Besides not wedding himself to Dallas as promised, ARod had another problem when it came to drawing fans through the turnstiles: ARod is a cool as ice personality. He is not outwardly fiery and swashbuckling on the field of battle-- like a Staubach or a Favre or a Marino or an Elway. He is not earthy in interviews-- like a Ditka or a Barkley or a Warren Sapp, or Curt Shilling or Jeff Bagwell, or...Brett Hull. When ARod failed, he lightly chalked it up to the law of averages. ARod never mourned his failures. He never publicly felt pain over them. Had he done so, it would have bonded him more to the fans. ARod was cool and corporate, which did not arouse passion among Ranger fans in either county. Fans liked ARod, but their like did not energize them to the turnstiles. Rangers' attendance declined every year ARod was here, sinking below 1.7M last season.

And now ARod's Achilles Heel flared up: his ego/selfishness. He was ARod, Goldangit! ARod was the best player in the game. ARod did not deserve to lose!

Every offseason, with ARod's strong encouragement, the Rangers would sign free agents and get their hopes up. Every season their free agents would bomb, and the Rangers would finish in last place, with lower attendance, and more dead money going to injured and useless free agents. All of that dried up the funds for purchasing future free agents, so the future looked steadily bleaker and bleaker. It was a vicious cycle.

Two and a half seasons into ARod's Ranger career, Tom Hicks decided enough was enough, and made a firm commitment to build with young players. This meant 2-3 more seasons of losing, so ARod immediately let it slip that he would accept a trade, followed by: Oops. Just thinking out loud fellas, don't take it seriously. I love being with the Rangers.

Whereupon ARod began to maneuver and conspire behind the scenes to get out of Arlington, and even went over to the Dark Side: becoming a discontented locker room disruption who fought with his manager. Impeccable ARod followed the "me-first" tradition of every jerk-athlete who had come before him: Ty Cobb and Barry Bonds, Allen Iverson and Stephon Marbury, Terrell Owens and Randy Moss, ARod(and Scott Boras). I believe it was a deliberate attempt to be a pain in the butt so the Rangers would seek to trade him, and would also make him available at favorable terms. In this he succeeded more than admirably. As a bonus, he used his media savvy to come through the process with his reputation unscathed.

ARod left the Rangers and Dallas and Tom Hicks used up and crying in crumpled disarray, as well as responsible for a baby on the way: which is the money Ranger's fans will be sending to New York over the the next 7 seasons, residue of the ARod affair. ARod got the money and the future World Championships and the Pinstriped Immortality. It's easy to see what Ranger fans got, for we are the ones paying 1/3 of ARod's future salary in NY.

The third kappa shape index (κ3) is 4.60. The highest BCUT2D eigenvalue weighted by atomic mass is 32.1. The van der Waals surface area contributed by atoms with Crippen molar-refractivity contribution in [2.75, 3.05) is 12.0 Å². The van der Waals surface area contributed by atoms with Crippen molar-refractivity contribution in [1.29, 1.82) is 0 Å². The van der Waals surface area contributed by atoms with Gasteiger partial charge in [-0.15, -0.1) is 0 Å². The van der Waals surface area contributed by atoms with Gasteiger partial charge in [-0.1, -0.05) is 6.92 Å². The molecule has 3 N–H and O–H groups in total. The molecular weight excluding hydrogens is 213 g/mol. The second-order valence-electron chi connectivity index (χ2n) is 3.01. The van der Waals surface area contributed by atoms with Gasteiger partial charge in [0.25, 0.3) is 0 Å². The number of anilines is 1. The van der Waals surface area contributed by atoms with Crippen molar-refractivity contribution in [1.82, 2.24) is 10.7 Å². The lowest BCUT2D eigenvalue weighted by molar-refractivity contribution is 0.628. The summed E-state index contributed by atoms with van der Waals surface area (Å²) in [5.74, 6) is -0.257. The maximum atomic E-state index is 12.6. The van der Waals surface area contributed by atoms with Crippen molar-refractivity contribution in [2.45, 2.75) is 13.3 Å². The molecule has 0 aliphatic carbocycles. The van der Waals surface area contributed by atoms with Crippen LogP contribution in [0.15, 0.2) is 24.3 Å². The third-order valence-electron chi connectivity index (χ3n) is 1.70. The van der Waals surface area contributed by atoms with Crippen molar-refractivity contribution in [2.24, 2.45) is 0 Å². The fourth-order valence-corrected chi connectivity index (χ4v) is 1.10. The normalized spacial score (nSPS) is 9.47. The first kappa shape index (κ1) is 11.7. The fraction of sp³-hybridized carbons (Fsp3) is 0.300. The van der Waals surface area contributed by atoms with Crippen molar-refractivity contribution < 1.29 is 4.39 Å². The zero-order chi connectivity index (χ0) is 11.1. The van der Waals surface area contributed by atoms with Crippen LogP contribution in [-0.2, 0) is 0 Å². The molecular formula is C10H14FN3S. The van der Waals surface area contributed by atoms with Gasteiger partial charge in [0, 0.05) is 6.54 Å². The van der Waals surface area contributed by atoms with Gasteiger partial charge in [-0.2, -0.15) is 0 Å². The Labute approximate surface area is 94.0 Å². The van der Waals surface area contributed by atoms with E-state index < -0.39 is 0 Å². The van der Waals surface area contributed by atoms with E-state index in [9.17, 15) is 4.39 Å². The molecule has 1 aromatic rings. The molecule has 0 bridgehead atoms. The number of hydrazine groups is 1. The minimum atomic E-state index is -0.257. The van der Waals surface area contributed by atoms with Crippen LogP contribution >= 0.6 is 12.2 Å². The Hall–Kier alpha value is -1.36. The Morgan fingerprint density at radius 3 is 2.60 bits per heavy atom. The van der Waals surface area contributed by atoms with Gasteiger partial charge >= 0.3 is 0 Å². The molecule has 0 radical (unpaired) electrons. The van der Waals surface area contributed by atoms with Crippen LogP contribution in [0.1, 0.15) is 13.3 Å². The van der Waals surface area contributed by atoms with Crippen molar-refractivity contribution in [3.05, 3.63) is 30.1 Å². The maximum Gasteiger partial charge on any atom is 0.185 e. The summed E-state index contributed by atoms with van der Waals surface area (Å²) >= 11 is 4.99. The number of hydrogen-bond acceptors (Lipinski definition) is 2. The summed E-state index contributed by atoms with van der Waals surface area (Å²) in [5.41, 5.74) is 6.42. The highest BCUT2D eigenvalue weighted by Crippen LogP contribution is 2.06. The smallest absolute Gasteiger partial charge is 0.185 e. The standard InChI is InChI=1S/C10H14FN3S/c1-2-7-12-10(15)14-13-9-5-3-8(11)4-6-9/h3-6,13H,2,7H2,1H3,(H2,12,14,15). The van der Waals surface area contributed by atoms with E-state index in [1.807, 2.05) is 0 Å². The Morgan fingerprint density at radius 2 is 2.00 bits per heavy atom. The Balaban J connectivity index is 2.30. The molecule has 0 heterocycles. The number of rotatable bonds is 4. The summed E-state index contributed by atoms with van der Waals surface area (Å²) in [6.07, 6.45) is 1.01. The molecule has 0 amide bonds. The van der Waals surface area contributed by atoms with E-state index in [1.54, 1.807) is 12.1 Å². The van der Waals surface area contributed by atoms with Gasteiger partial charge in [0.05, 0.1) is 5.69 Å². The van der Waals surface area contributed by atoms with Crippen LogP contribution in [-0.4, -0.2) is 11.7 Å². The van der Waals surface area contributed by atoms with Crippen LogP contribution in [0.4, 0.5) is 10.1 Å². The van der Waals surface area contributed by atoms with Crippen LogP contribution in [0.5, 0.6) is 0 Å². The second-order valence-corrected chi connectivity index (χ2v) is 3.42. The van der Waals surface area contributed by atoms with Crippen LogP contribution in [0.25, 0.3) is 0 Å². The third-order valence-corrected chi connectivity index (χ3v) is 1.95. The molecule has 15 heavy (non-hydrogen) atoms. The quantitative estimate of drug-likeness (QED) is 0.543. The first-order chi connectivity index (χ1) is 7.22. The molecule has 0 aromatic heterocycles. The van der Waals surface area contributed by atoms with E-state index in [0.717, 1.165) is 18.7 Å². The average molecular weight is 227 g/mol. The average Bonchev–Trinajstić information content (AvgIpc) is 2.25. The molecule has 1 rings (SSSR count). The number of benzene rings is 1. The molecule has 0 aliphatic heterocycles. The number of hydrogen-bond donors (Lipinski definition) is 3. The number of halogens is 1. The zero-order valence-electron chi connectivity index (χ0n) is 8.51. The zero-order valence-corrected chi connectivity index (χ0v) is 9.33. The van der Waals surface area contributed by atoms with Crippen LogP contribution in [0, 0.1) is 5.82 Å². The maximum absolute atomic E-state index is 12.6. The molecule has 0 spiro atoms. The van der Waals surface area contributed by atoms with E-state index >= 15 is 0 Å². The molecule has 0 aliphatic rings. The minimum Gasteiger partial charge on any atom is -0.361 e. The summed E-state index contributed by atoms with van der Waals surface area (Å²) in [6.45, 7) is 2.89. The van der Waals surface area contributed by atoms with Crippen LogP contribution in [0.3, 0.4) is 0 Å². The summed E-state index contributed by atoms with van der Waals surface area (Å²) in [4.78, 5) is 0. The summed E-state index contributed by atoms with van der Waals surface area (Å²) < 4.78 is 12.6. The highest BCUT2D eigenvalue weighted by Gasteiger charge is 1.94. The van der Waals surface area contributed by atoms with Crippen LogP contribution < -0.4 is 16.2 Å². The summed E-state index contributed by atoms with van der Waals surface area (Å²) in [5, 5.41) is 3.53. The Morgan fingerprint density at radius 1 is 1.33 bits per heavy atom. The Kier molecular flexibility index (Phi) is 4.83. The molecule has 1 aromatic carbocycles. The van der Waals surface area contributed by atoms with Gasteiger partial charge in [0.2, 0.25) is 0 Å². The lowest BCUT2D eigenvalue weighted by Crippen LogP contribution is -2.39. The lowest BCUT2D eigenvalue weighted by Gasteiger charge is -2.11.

At least we know for sure what ARod is worth to a good team: $16M/year-- which is basically what the Yankees will be paying. Ranger fans will be paying ARod a lot of deferred money, and our part equates to maybe $7M-$8M per year(figuring time value of money). Still, it's worth it to get rid of ARod. Relationshipwise, he was no good for us. We'll be better off without him, baby responsibilities and all. It was a hard lesson, but we learned it fully: We will not be dating any more married men. Are you listening, Tom Hicks?

I feel a need to warn New York to watch out. It's not hard to envision more World Championships in NY. It's also not hard to envision ARod working his Machiavellian behind the scenes strategies.

ARod's presence puts a lot of pressure on Jeter and Torre. If Jeter slumps or gets injured, or the Yankees hit a losing streak, there will be an outcry for ARod at SS. ARod might say diplomatic things which will cleverly imply the following:

"I love Jeter, but really we're all in this to win, and I, ARod, ought to be the SS. I love Jeter, and I love his athletic pride, but really he's being selfish by clinging to SS."

ARod would have the advantage of being right about this: he should be at SS. ARod might subtly and masterfully build the pressure on Jeter and Torre, until things finally boil over. Torre could be fired for refusing to replace Jeter. The new manager would put ARod at SS, Jeter at 2B. ARod might skip merrily to SS without facing public blame for his role in the drama. It may not happen, but it's sooooo easy to see it happening. Watch out,New York.

Thus ends the ARod Magnum Opus.

Update: This article (hat tip: Joe Siegler) is exactly what I'm talking about: it speculates about friction between ARod and Jeter. There's no way to know if there's truly friction or not, but this is one of many articles that will speculate about that very thing.

Notice ARod's role, and the role of ARod's Ego, in the entire 2001 spat. Notice also, ARod never said: "You know, I was just wrong to say that, and I'm sorry." Instead, he doggedly tried to justify his statements about Jeter.

Final thought: The best scenario would be if Jeter rose to the occasion, and used ARod's competitive push to sharpen his own play to it's highest level. I love Jeter, and this is my preferred outcome. If it doesn't happen, I will still love Jeter at 2B. I know everyone says Jeter will go to 3B, but he looks like a 2Bman to me.